"You know, it's a shame for Lewis what happened, but fortunately he's made a couple of mistakes in the last couple of races, and that lost him the championship. I don't really think the political aspect of things really dictated what happened on the racetrack, and to be honest, I don't think it would, even if the two teams that McLaren appealed against necessarily meant it would change the order of the championship. I think the FIA already said that. It might not get Lewis back up in the classification. I think a lot of things come into play in racing sports, and this year probably more than ever in F1, but at the end I think the strongest guy won the championship."
The "all-Sebastian dream team" at Toro Rosso has not yet converged, Bourdais also clarifying he has not yet met his future teammate Sebastian Vettel. He remained focused on Champ Car throughout the summer months, even despite the six-week layover in between the Assen and Surfer's Paradise rounds, and he will worry about his next challenge when the time comes.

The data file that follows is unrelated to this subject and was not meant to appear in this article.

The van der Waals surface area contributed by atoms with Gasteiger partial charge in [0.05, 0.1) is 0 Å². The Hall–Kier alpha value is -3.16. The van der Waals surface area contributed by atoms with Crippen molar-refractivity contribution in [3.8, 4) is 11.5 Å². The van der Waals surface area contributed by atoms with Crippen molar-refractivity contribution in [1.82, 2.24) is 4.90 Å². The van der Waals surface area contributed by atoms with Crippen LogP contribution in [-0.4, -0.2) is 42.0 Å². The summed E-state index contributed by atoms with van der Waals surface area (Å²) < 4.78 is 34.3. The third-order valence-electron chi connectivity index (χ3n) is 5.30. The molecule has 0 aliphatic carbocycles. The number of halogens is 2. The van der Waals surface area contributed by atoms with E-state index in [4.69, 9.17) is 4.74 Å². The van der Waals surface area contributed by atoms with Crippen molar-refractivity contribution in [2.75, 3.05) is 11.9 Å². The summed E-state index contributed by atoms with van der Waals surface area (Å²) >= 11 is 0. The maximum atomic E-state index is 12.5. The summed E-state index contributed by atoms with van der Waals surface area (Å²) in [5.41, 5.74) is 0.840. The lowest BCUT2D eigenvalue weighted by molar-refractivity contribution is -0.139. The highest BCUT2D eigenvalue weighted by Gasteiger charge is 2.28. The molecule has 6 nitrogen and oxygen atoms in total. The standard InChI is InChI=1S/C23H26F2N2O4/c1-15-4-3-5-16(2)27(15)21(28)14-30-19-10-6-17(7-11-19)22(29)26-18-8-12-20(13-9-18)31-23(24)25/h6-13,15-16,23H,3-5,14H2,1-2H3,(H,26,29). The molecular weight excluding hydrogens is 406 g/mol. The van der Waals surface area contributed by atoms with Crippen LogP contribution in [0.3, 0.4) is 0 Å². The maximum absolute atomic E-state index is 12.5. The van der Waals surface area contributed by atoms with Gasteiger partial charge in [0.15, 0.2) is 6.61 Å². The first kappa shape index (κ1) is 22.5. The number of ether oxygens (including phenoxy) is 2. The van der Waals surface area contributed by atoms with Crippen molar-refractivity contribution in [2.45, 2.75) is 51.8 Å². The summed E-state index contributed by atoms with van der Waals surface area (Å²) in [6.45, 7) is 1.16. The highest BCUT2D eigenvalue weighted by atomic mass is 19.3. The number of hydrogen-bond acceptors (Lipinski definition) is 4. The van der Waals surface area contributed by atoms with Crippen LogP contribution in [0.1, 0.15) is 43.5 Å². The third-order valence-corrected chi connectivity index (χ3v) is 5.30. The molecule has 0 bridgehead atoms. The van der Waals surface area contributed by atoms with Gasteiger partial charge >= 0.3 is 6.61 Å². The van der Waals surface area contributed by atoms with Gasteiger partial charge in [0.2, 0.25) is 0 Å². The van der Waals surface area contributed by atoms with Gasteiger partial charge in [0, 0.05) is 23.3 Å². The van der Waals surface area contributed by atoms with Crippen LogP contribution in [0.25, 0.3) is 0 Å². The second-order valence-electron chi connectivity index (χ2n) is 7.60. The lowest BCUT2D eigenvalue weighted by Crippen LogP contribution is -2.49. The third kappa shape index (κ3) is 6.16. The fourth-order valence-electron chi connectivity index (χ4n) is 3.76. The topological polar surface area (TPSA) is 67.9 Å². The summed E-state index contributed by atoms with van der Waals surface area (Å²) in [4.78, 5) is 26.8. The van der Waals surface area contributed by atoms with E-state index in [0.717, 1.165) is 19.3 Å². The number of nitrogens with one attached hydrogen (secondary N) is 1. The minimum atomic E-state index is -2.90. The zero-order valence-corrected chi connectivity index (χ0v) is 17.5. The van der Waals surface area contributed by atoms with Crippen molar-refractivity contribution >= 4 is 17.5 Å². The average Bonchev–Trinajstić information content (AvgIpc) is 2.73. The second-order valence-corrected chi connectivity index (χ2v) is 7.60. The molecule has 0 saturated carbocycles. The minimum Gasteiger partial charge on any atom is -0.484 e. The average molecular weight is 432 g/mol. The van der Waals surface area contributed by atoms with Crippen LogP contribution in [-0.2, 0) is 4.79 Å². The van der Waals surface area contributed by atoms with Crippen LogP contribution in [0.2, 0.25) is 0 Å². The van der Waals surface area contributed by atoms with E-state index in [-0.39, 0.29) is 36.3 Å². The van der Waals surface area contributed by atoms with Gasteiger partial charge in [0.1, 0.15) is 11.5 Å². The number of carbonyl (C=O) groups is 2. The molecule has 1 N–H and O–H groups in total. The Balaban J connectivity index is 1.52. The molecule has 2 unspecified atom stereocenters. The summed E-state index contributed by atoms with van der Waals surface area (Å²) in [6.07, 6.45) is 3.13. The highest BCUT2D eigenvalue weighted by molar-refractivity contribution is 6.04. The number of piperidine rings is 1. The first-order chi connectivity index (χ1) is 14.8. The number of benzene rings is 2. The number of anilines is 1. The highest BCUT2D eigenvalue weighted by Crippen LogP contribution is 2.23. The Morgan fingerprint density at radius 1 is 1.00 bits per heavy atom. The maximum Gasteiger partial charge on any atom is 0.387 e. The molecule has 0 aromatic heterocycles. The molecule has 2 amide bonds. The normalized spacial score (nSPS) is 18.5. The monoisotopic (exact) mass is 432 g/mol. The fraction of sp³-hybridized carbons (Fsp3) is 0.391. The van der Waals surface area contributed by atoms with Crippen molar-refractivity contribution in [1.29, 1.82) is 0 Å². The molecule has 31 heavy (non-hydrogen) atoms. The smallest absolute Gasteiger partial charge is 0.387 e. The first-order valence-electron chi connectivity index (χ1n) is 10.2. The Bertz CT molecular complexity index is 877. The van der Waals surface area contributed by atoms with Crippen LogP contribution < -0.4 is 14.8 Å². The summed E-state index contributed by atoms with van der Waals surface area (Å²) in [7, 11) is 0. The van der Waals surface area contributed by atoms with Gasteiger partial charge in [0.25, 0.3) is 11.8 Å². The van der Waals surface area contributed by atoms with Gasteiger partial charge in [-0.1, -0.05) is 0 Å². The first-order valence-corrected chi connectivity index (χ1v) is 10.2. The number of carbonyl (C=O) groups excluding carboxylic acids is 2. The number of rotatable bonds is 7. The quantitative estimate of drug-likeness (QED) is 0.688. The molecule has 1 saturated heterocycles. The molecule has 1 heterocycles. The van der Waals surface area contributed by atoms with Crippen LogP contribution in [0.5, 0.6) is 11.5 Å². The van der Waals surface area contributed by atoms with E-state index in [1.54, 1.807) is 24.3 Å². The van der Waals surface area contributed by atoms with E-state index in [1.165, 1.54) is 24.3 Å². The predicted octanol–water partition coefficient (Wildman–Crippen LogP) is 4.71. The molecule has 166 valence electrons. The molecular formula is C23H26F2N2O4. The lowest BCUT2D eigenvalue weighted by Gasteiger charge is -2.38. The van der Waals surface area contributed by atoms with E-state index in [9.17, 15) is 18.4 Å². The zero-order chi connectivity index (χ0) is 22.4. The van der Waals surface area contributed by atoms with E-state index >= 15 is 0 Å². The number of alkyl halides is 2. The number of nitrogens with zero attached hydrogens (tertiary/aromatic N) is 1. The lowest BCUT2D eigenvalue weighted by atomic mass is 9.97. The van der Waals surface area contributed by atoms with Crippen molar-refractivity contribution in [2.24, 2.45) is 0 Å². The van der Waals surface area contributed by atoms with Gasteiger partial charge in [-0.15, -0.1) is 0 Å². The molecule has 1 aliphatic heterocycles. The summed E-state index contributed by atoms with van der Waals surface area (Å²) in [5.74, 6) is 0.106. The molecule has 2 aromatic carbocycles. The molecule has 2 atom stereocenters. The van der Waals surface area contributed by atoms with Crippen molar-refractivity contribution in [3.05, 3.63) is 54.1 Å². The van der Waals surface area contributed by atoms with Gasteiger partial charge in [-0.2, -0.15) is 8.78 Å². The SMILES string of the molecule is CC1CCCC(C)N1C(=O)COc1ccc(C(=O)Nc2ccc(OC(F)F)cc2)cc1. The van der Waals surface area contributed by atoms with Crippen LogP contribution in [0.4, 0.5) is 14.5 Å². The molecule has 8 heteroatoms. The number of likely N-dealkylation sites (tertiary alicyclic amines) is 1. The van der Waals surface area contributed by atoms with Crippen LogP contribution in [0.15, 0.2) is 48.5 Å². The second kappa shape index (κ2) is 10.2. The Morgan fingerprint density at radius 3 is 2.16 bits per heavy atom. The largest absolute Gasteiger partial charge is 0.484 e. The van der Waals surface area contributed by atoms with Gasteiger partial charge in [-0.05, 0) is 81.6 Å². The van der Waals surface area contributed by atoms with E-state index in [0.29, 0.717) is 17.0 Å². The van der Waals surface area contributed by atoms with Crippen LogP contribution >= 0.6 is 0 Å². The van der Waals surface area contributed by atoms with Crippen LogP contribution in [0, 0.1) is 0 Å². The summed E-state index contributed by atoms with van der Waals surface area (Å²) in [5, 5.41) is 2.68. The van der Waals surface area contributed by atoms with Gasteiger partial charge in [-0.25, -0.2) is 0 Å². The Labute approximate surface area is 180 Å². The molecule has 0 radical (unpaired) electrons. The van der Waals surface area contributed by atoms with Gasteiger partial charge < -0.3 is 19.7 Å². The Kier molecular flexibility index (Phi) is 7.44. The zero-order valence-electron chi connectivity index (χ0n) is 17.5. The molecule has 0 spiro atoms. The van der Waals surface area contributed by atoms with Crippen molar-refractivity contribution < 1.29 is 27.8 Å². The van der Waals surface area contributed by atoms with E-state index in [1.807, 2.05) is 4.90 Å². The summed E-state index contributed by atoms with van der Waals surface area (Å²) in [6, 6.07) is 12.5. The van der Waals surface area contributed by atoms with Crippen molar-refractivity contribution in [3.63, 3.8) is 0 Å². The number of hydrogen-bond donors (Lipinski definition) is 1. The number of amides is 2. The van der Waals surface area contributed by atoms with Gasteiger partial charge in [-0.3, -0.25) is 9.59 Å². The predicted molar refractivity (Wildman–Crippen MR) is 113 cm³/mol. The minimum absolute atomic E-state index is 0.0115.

Finally the champion was asked of his transformation from fresh European import in 2003 to the uber-champ frequenting the top step of the podium for so many races. "I think the first time I arrived in the series, I had never been a professional race car driver before," Bourdais reflected. "You know, I learned a lot from a lot of obviously very experienced people, from Craig (Hampson), my team leader, and all these guys, and I've learned from the best."
"So now obviously a lot of things have changed over the years. We've won the championship, but not only done that. I think I grew up as a man and as a driver, and now I obviously became a dad and I got married to Claire, and although we were already together when I arrived in the States, it was all different back then. Yeah, when you look back over five years, a whole lot of things happened."
The concerns aside for the series after Mexico City, there can at least be some solace for Champ Car fans in that Bourdais has devoted himself to an excellent five years on American soil - the likes of which we probably won't ever see again.